• Attend all scheduled appointments and follow the set treatment plan.
  • Keep your employer informed about your recovery.
  • Keep YWCHSB informed about your progress.


  • The employer plays the most influential role in the RTW process by providing creative opportunities for accommodating an injured worker’s functional abilities. As well, by participating in the case management team, they can help to facilitate and shape the stay-at-work or the return-to-work plan.
  • Stay in contact with the worker during their recovery period.
  • Help create a return-to-work plan.
  • Discuss suitable work. Determine if the work is compatible with the worker’s capabilities and, where possible, if it pays the same.
  • Provide Yukon Workers' Compensation Health and Safety Board (YWCHSB) with any information about the worker’s return to work.


  • Monitor the worker’s recovery.
  • Explore return-to-work options with the employer, worker and health care providers.
  • Assist all parties in the process for early and safe return to work.
  • Establish a case management team, if necessary.
  • Coordinate medical services and loss-of-earnings benefits.
  • Mediate disputes, when required.

Health care providers

  • Advise the worker about their medical recovery and provide the Functional Abilities Form.
  • Provide treatment and other services necessary for the injured worker’s recovery.
  • Provide a report to YWCHSB.
  • Work closely with other health care providers involved, if applicable, to facilitate the worker’s safe and timely return to employment.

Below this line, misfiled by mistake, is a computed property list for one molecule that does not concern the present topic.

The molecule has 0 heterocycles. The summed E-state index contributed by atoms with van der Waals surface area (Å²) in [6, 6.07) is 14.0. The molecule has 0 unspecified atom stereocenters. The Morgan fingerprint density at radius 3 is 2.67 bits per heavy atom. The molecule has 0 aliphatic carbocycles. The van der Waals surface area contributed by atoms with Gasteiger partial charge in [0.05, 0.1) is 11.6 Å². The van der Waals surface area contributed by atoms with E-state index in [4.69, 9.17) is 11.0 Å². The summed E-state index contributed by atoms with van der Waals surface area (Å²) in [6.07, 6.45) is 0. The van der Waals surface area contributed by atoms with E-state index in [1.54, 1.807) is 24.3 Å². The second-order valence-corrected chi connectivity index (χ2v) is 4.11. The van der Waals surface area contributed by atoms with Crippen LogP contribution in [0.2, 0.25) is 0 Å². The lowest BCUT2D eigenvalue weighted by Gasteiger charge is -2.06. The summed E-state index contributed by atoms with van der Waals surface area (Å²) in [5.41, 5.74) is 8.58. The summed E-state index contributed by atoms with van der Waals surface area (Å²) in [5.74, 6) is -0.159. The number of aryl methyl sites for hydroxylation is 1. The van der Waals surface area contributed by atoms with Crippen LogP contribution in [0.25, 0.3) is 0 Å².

Return-to-Work Guide for Employers

To help employers with the return-to-work process, we have published the Return-to-Work Guide for Employers and accompanying handy rack card.

The guide outlines the six steps to follow from the moment a worker is injured until they fully return to work. It also provides tools and best practices for achieving ideal return-to-work outcomes.

In summary, the six steps are as follows.
Step 1: First aid/medical treatment

  • Provide first aid/medical aid. Call 911 for serious injury;
  • If needed, provide transportation to the nearest medical centre; and
  • Request that your worker provide a copy of the Functional Abilities Form they received from the health care provider at their appointment.

Step 2: Report the injury

  • Complete the Employer’s Report of Injury/Illness form within three days of becoming aware of an injury; and
  • Remind the worker to complete their Worker’s Report of Injury/Illness form.

Step 3: Communicate and collaborate

  • Contact the worker as soon as possible after the injury to discuss “stay at work” or “early and safe return to work;”
  • Maintain regular, frequent contact with the worker throughout their recovery;
  • Contact YWCHSB regularly to share updates on the suitable work options and return-to-work progress; and
  • If there is a job demands analysis or job description, please provide a copy to YWCHSB.

Step 4: Identify suitable work

  • Discuss the functional abilities with the worker and identify suitable modified work;
  • Consider the job demands, the worker’s functional abilities and identify barriers; and
  • Be creative.

Step 5: Create your worker’s return-to-work plan

  • Meet with your injured worker to develop a return-to-work plan;
  • Identify a key contact person at work to monitor and adjust suitable or alternate work;
  • Create an informal or formal return-to-work plan, as needed; and
  • Inform YWCHSB of the return-to-work plan.

Step 6: Implement and monitor

  • Return the worker back to work according to the return-to-work plan;
  • Check in with the worker regularly;
  • Provide updates to YWCHSB as needed or requested;
  • Communicate any progress, problems or concerns with YWCHSB; and
  • Monitor until completion of return-to-work plan and advise YWCHSB when completed.